Visitors are encouraged to explore their land on foot, horse, or mountain bicycle. However, they do not allow motorized vehicles. Over the past few years, they have created miles of named trails, identified by both a map and wooden signs. Recently, they established a two-mile “Forest Learning Loop” for young children. The loop is interspersed with tree facts an eight-year old can understand along with fanciful gnomes to keep little feet moving along the trail.
The future of this land is secure as it will pass onto next generation through their son’s efforts. He sits on the Board of Directors of MGLCT to stay ahead of the learning curve as he protects this woodland for years to come. Beyond the pleasure of conserving their land, they say, “The best thing for us is when people come back from a hike with a smile on their face, they feel good and look peaceful. That’s it.”
In 1988, UMass started an Extension program embedded within what was then called the Department of Forestry and Wildlife Management, now the Department of Environmental Conservation: The Keystone Project. (The program’s original name was “Coverts.”) Keystone’s graduates, known as Keystone Cooperators, take on the work of protecting forests in their communities. Keystone has an annual three-day training workshop at the Harvard Forest. Talk with any of the hundreds of people who have completed the course, and you will feel inspired by their commitment and work to manage and protect our forests. Admission into this training opportunity is competitive. Every year, 60-80 applicants hope they are chosen. Project leader Paul Catanzaro and his team work hard to admit a balanced mix of people. They look for all kinds of diversity: geographic, gender, and people who work with their hands to help balance those in more administrative pursuits, all in quest of a cohort that can have rich conversations together. Finally, they are seeking respected community opinion leaders who will help disseminate the information. A total of 25 highly-motivated people are selected for training slots. (Interested? You can apply here.)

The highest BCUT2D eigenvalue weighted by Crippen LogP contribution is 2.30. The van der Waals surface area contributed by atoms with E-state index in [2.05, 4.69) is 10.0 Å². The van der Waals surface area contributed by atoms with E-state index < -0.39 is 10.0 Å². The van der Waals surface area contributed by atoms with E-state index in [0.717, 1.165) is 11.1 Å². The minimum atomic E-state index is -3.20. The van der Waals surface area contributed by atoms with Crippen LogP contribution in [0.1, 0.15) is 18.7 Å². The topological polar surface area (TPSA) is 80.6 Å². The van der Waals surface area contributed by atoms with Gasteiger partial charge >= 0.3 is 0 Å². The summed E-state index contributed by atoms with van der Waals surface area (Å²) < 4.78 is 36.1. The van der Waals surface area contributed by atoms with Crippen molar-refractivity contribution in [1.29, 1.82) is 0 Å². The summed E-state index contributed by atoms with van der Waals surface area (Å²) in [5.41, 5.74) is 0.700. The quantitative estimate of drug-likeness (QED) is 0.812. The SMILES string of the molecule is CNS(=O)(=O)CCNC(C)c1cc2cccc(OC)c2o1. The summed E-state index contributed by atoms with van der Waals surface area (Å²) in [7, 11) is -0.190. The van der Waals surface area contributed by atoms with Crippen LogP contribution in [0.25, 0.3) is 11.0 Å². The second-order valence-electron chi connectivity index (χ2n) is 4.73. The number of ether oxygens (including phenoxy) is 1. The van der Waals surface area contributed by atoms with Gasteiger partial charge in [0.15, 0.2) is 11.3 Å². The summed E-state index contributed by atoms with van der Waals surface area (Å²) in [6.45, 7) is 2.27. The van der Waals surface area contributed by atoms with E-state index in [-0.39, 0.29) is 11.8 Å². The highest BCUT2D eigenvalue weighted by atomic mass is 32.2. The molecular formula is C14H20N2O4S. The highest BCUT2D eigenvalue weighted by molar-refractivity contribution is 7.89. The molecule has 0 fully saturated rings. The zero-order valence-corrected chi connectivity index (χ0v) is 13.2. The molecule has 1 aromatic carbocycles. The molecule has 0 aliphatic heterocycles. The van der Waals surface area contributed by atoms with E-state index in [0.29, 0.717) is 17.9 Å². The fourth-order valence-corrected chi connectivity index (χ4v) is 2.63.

Over 30 years, project leaders Paul Catanzaro and Dave Kittredge have led 26 training workshops, with over 700 Massachusetts community members participating as Keystone Cooperators. Following the training, Cooperators are expected to volunteer a minimum of 30 hours after the workshop to advance forest-related conservations at the local level. As Catanzaro says, “Conservation is about forming relationships and connections. Having these folks, who are very invested in their land and communities, talk with their neighbors and leaders, can make a huge difference in the way the information is shared and accepted.”
Recent evaluations show that in a one-year period, Keystone Cooperators made contact with 15,033 people about forest conservation, and contributed 44,636 hours to conservation-related activities. This is equivalent of more than 22 full-time conservation positions.
An ongoing active Keystone Cooperator network is maintained by Catanzaro who keeps graduates updated about topics of interest, such as forest resiliency or invasive species, through an email newsletter. Since Keystone Cooperators work within their communities, they can help their communities to make well-informed decisions about forest health in their own areas.
One Keystone Cooperator summed up their experience in Keystone, saying “It made me appreciate the range of possible decisions a landowner can take in managing a forest and wildlife that inhabit it."